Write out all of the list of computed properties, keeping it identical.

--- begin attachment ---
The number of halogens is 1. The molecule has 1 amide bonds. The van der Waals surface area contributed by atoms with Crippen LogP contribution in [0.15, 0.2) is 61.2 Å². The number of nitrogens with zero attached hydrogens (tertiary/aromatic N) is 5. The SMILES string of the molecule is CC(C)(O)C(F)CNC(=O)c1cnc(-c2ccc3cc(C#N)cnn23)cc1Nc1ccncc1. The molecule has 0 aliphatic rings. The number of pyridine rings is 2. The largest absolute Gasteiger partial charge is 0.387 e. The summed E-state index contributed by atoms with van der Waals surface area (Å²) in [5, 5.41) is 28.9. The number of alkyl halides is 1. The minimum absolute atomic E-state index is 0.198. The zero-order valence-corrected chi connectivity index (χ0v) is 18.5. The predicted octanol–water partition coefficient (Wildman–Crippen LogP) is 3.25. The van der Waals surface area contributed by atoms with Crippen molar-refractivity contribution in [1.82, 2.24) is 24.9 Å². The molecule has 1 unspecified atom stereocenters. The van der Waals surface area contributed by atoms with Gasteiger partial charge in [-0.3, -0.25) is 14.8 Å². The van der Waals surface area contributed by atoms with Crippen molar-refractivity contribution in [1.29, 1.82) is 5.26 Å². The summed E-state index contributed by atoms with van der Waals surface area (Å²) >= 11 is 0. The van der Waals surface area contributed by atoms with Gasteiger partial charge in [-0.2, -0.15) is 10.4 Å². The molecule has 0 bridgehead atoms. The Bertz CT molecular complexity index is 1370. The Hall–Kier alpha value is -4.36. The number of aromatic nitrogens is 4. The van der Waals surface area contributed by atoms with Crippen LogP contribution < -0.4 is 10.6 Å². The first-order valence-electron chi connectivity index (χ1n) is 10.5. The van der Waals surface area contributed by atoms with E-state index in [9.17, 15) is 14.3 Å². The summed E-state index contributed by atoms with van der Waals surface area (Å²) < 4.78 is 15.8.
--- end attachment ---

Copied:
The number of halogens is 1. The molecule has 1 amide bonds. The van der Waals surface area contributed by atoms with Crippen LogP contribution in [0.15, 0.2) is 61.2 Å². The number of nitrogens with zero attached hydrogens (tertiary/aromatic N) is 5. The SMILES string of the molecule is CC(C)(O)C(F)CNC(=O)c1cnc(-c2ccc3cc(C#N)cnn23)cc1Nc1ccncc1. The molecule has 0 aliphatic rings. The number of pyridine rings is 2. The largest absolute Gasteiger partial charge is 0.387 e. The summed E-state index contributed by atoms with van der Waals surface area (Å²) in [5, 5.41) is 28.9. The number of alkyl halides is 1. The minimum absolute atomic E-state index is 0.198. The zero-order valence-corrected chi connectivity index (χ0v) is 18.5. The predicted octanol–water partition coefficient (Wildman–Crippen LogP) is 3.25. The van der Waals surface area contributed by atoms with Crippen molar-refractivity contribution in [1.82, 2.24) is 24.9 Å². The molecule has 1 unspecified atom stereocenters. The van der Waals surface area contributed by atoms with Gasteiger partial charge in [-0.3, -0.25) is 14.8 Å². The van der Waals surface area contributed by atoms with Crippen molar-refractivity contribution in [1.29, 1.82) is 5.26 Å². The summed E-state index contributed by atoms with van der Waals surface area (Å²) >= 11 is 0. The van der Waals surface area contributed by atoms with Gasteiger partial charge in [-0.2, -0.15) is 10.4 Å². The molecule has 0 bridgehead atoms. The Bertz CT molecular complexity index is 1370. The Hall–Kier alpha value is -4.36. The number of aromatic nitrogens is 4. The van der Waals surface area contributed by atoms with Crippen LogP contribution < -0.4 is 10.6 Å². The first-order valence-electron chi connectivity index (χ1n) is 10.5. The van der Waals surface area contributed by atoms with E-state index in [9.17, 15) is 14.3 Å². The summed E-state index contributed by atoms with van der Waals surface area (Å²) < 4.78 is 15.8.